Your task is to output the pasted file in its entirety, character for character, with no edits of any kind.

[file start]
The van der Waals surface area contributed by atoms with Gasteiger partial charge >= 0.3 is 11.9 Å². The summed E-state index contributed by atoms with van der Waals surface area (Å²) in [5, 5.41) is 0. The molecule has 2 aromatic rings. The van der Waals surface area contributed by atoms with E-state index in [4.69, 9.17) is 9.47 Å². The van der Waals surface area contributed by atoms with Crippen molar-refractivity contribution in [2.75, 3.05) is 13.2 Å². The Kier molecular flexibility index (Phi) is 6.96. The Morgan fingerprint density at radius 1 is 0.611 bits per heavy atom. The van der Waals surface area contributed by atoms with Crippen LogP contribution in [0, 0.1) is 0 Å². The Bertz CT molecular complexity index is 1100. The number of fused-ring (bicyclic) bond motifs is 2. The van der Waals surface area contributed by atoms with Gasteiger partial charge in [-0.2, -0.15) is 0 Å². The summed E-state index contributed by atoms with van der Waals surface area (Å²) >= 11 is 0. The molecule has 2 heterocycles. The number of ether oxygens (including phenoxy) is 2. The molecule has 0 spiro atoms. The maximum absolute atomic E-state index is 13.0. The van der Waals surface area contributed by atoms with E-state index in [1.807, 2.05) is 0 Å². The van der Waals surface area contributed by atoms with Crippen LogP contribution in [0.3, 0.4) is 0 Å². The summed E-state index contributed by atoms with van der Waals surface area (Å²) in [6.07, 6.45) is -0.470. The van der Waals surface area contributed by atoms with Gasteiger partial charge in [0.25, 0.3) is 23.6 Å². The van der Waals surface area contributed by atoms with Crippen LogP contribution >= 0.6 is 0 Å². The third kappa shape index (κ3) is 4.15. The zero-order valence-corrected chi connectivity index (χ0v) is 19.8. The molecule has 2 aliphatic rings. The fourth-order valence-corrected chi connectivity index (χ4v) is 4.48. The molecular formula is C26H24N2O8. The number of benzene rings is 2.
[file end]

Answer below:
The van der Waals surface area contributed by atoms with Gasteiger partial charge >= 0.3 is 11.9 Å². The summed E-state index contributed by atoms with van der Waals surface area (Å²) in [5, 5.41) is 0. The molecule has 2 aromatic rings. The van der Waals surface area contributed by atoms with E-state index in [4.69, 9.17) is 9.47 Å². The van der Waals surface area contributed by atoms with Crippen molar-refractivity contribution in [2.75, 3.05) is 13.2 Å². The Kier molecular flexibility index (Phi) is 6.96. The Morgan fingerprint density at radius 1 is 0.611 bits per heavy atom. The van der Waals surface area contributed by atoms with Crippen LogP contribution in [0, 0.1) is 0 Å². The Bertz CT molecular complexity index is 1100. The number of fused-ring (bicyclic) bond motifs is 2. The van der Waals surface area contributed by atoms with Gasteiger partial charge in [-0.2, -0.15) is 0 Å². The summed E-state index contributed by atoms with van der Waals surface area (Å²) >= 11 is 0. The molecule has 2 heterocycles. The number of ether oxygens (including phenoxy) is 2. The molecule has 0 spiro atoms. The maximum absolute atomic E-state index is 13.0. The van der Waals surface area contributed by atoms with E-state index in [1.807, 2.05) is 0 Å². The van der Waals surface area contributed by atoms with Crippen LogP contribution in [0.3, 0.4) is 0 Å². The summed E-state index contributed by atoms with van der Waals surface area (Å²) in [6.07, 6.45) is -0.470. The van der Waals surface area contributed by atoms with Gasteiger partial charge in [0.25, 0.3) is 23.6 Å². The van der Waals surface area contributed by atoms with Crippen LogP contribution >= 0.6 is 0 Å². The third kappa shape index (κ3) is 4.15. The zero-order valence-corrected chi connectivity index (χ0v) is 19.8. The molecule has 2 aliphatic rings. The fourth-order valence-corrected chi connectivity index (χ4v) is 4.48. The molecular formula is C26H24N2O8. The number of benzene rings is 2.